Future directions

Fourier domain anterior segment OCT devices operating at 1310nm wavelength have been developed and these allow rapid 3-dimensional cube scanning of the anterior segment. Due to the large volume of data captured, 360 degree assessment of the anterior chamber angle and measurement of parameters such as iris volume and anterior chamber volume may be possible with these devices.

Angle assessment with ASOCT has thus far been mainly focused on measurement of static factors such as the AC angle width. Recently there has been increasing interest in assessing dynamic factors such as change in iris area or volume [14][15] that may identify eyes that are at a risk of acute primary angle closure.

Additional Resources


  1. Izatt JA, Hee MR, Swanson EA, et al. Micrometer-scale resolution imaging of the anterior eye in vivo with optical coherence tomography. Arch Ophthalmol. 1994;112:1584–1589
  2. Radhakrishnan S, Rollins AM, Roth JE, et al. Real-time optical coherence tomography of the anterior segment at 1310 nm. Arch Ophthalmol 2001;119:1179–85.
  3. Asrani S, Sarunic M, Santiago C, et al. Detailed visualization of the anterior segment using fourier domain optical coherence tomography. Arch Ophthalmol 2008;126:765-71.
  4. Fukuda S, Kawana K, Yasuno Y, et al. Repeatability and reproducibility of anterior ocular biometric measurements with 2-D and 3-D optical coherence tomography. J Cataract Refract Surg 2010;36:1867-73.
  5. Nolan WP, See JL, Chew PT, et al. Detection of primary angle closure using anterior segment OCT in Asian eyes. Ophthalmology 2007;114:33-9.
  6. Lavanya R, Foster PJ, Sakata LM, et al. Screening for narrow angle s in the Singapore population: evaluation of new non-contact screening methods. Ophthalmology 2008;115:1720-7
  7. Sakata LM, Lavanya R, Friedman DS, et al. Assessment of the scleral spur in anterior segment optical coherence tomography images. Arch Ophthalmol 2008;126:181-5.
  8. Radhakrishnan S, Goldsmith J, Westphal V, et al. Comparison of coherence tomography and ultrasound biomicroscopy for detection of narrow anterior chamber angles. Arch Ophthalmol. 2005;128:1053–1059.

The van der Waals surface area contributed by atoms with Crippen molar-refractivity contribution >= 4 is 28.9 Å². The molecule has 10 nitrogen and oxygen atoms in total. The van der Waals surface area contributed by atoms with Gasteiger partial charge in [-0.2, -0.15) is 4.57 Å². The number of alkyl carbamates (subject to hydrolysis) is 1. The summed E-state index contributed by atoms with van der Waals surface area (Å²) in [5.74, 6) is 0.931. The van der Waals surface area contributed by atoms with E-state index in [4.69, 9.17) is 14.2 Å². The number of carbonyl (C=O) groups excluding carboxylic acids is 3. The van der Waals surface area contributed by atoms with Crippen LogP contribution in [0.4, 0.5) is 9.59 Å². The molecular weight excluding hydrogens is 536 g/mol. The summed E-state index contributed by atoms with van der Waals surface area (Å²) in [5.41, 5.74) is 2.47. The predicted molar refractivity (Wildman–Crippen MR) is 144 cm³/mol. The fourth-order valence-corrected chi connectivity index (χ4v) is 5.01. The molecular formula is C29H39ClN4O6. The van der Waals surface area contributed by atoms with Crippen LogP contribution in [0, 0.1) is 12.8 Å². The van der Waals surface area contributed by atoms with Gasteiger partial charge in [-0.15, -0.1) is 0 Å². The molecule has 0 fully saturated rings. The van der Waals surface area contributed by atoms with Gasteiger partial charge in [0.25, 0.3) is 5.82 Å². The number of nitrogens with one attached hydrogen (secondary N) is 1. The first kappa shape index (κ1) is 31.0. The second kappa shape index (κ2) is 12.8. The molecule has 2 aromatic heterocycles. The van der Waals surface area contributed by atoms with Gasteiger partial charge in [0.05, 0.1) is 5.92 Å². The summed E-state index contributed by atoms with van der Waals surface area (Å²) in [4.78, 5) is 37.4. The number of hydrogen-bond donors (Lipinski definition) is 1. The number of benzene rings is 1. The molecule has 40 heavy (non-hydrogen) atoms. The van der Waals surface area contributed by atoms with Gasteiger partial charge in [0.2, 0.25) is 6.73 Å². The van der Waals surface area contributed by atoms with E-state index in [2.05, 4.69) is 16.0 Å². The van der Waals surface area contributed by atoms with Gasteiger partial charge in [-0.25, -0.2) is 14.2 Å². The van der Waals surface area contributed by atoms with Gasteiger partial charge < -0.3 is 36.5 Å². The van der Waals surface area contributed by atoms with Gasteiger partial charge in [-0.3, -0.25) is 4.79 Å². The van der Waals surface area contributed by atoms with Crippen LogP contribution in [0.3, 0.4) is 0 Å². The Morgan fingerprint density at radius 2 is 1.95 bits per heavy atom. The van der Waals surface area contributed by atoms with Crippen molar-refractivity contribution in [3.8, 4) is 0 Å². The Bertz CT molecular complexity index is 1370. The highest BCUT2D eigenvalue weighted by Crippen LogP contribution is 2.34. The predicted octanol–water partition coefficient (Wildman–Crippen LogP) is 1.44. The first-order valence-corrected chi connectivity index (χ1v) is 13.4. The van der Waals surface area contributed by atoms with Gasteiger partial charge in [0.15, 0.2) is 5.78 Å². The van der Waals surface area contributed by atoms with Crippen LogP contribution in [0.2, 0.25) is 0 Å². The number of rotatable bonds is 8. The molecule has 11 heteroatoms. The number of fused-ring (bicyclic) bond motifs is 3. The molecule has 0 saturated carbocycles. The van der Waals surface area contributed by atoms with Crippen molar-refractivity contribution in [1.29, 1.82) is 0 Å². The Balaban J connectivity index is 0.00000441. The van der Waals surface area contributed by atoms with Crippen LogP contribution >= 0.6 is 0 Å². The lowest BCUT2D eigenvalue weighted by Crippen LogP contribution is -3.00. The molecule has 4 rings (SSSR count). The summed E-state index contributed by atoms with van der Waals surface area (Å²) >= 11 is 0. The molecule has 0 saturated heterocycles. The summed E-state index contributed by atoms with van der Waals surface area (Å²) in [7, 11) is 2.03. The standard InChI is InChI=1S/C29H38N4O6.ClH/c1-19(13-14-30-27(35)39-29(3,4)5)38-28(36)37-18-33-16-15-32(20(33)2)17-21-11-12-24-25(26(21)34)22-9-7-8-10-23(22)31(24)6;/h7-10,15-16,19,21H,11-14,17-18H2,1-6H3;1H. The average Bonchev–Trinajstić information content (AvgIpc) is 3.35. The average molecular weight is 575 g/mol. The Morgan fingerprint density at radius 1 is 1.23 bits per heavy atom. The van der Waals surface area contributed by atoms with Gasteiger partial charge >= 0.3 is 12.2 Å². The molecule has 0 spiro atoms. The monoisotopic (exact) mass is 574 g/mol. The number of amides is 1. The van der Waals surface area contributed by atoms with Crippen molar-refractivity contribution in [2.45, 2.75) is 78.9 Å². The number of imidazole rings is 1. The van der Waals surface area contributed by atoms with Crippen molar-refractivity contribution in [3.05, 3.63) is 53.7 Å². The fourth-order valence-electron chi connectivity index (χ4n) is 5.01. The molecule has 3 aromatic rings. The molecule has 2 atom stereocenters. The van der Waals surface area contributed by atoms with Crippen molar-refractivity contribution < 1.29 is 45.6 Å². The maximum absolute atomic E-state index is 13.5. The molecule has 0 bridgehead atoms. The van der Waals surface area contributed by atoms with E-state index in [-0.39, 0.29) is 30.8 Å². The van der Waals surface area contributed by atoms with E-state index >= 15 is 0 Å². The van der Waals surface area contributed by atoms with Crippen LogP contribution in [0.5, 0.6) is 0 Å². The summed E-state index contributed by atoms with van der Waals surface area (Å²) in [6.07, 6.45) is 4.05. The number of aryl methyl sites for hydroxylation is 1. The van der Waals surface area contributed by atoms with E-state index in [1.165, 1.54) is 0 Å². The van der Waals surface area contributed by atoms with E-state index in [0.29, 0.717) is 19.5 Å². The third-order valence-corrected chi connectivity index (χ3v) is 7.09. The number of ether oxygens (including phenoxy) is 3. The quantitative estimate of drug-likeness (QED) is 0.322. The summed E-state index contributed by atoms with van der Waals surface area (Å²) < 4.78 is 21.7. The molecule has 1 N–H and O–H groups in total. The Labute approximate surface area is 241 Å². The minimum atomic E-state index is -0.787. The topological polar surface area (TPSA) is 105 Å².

9. Fukuda S, Kawana K, Yasuno Y, et al. Repeatability and reproducibility of anterior ocular biometric measurements with 2-D and 3-D optical coherence tomography. J Cataract Refract Surg 2010;36:1867-73.
  10. Tan AN, Sauren LD, de Brabander J, et al. Reproducibility of anterior chamber angle measurements with anterior segment OCT. Invest Ophthalmol Vis Sci 2011;52:2095-9.
  11. Wang B, Sakata LM, Friedman DS et al. Quantitative iris parameters and association with narrow angles. Ophthalmology 2010;117:11-7.
  12. Nongpiur ME, Sakata LM, Friedman DS et al.Novel association of smaller anterior chamber width with angle closure in Singaporeans. Ophthalmology 2010;117:1967-73.
  13. Tan GS, He M, Zhao, W et al. Determinants of lens vault and association with narrow angles in patients from Singapore. Am J Ophthalmol 2012;154:39-46.
  14. Quigley HA, Silver DM, Friedman DS et al. Iris cross-sectional area decreases with pupil dilation and its dynamic behavior is a risk factor in angle closure. J Glaucoma 2009;18:173-9.
  15. Aptel F, Denis P. Optical coherence tomography quantitative analysis of iris volume changes after pharmacological mydriasis. Ophthalmology 2010;117:3-10.